The high neoliberal era seems to have been the heyday of the momentum estimator. Even so, it continued to outperform. During the “long 2008”, 2007-2012, the market portfolio delivered 3.7% per annum. The CAPM portfolio delivered just 1.7%, while the momentum portfolio delivered a very respectable 9.5% per annum, all considered.
In the aftermath of the global financial catastrophe, the Fed became the only game in town. Extraordinary monetary accommodation turbocharged returns on the market portfolio, which returned 13.7% per annum in 2013-2019. The CAPM returned 11.8%, while the momentum portfolio returned 12.8% per annum — the first time the market portfolio beat the momentum portfolio for any length of time, and then too, by only 86 basis points.
But victory for the typical investor — by definition, the holder of the market portfolio — was short-lived. The market portfolio has averaged 13.0% per annum since Jan 2020; the CAPM has delivered 10.6%. Meanwhile, the momentum portfolio has returned 20.0% per annum over the same period.
Stock prices, of course, began falling around New Year’s Eve. Year-to-date, the market portfolio is down 22.3%, the CAPM portfolio is down 18.0%, but the momentum portfolio is down only 8.5%.
Over the whole sample, the market portfolio has an expected return of 9.7%, the CAPM portfolio has an expected return of 13.2%, and the momentum portfolio has an expected return of 18.5%. The Sharpe ratio of the momentum portfolio is twice as high as that of the market portfolio.
Unconditionally, the premium for pretending that Cliff’s momentum is a good estimator of expected returns is 8.8% per annum. There is considerable time-variation in this premium. And, it seems to be roughly counter-cyclical: high when expected returns on the market portfolio are low, and low when expected returns on the market portfolio are high. During the Clinton boom, for instance, the premium over the market portfolio was 7.6% per annum; during the dot-com winter, it averaged a mind-boggling 21.9% per annum. During the GFC winter, it was 5.8%; while it actually went to negative 0.9% in the post-GFC, pre-pandemic world when the Fed was the only game in town. In the Covid cycle, the premium revived to a healthy 7.0% per annum. The future is considerably more uncertain than the past. But I, for one, know which of these portfolios I want to own.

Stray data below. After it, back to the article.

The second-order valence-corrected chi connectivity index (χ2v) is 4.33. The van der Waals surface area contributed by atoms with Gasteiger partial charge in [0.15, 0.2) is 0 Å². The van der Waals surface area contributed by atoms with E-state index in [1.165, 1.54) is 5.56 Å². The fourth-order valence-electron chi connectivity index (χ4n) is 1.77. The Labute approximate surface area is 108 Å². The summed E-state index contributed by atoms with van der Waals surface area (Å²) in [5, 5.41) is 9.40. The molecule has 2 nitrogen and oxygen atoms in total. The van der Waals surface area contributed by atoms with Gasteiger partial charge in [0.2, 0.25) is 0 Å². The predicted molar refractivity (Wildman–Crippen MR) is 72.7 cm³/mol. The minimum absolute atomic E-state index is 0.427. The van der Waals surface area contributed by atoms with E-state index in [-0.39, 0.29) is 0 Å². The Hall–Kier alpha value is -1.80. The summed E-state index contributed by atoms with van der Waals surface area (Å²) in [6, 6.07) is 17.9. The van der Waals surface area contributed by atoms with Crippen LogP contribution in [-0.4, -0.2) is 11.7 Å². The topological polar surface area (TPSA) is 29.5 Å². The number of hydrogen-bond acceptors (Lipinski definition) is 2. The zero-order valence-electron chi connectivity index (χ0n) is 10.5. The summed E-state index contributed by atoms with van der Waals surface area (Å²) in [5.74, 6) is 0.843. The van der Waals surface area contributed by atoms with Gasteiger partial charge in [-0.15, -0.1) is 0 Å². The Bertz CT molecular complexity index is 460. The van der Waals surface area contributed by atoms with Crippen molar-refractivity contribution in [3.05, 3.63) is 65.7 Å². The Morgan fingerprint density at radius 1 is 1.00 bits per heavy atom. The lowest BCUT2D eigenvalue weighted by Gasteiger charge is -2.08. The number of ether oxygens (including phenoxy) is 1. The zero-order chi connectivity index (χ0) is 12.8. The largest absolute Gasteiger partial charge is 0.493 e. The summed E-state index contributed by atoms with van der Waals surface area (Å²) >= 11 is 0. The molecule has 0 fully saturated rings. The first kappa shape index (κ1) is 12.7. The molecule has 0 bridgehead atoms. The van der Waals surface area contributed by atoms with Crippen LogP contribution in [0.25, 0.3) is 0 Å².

To sum up, the evidence is quite unambiguous that Cliff’s momentum is a good estimator of expected returns — in as much as the proof of the pudding is in the eating. Note that, for our purposes, the horizon for expected returns is the following month — we’re rebalancing monthly. Even if realized returns don’t match the momentum estimates well, or do so very noisily, we’re still dramatically better off pretending that they do. The point is that momentum works. It’s not entirely clear why it works; but it works. Not in the naive sense of “holding momentum stocks works,” rather it works when used rigorously within a larger strategy of systematic portfolio construction and disciplined rebalancing. This was basically what I was trying to convince Cliff on Twitter about. As with the Dirac equation, sometimes the creation is more intelligent than the creator.
What makes this particularly interesting at the moment is the divergence in the three estimates for expected returns on the market portfolio. Our unconditional estimate of expected returns on the market portfolio is 9.8% per annum (the annualized mean daily return on the market portfolio over the past 30 years); the rolling 252-day mean return is -5.4%; but Cliff’s momentum estimator gives an expected return estimate of 10.0% per annum. In other words, Cliff’s momentum estimator is suggesting that some of the recent sell-offs may reverse.
These are the numbers we obtain if we use the past performance of the market portfolio. What if instead of looking at the past performance of the market portfolio, we computed the weighted average of expected returns on individual stocks, with the weights given by relative market capitalization? In that case, the unconditional mean is 15.8% per annum (survival bias alert); the rolling 252-mean gives 0.3%; but Cliff’s momentum estimator yields 28.6%. So, the same pattern, except even more pronounced.
Those are the estimates. What is my confession? Well, I must confess that I have no idea which of these estimates is more reliable. What I do know is that I’ll need a very good reason to ditch Cliff’s momentum as an estimator of expected returns in my work.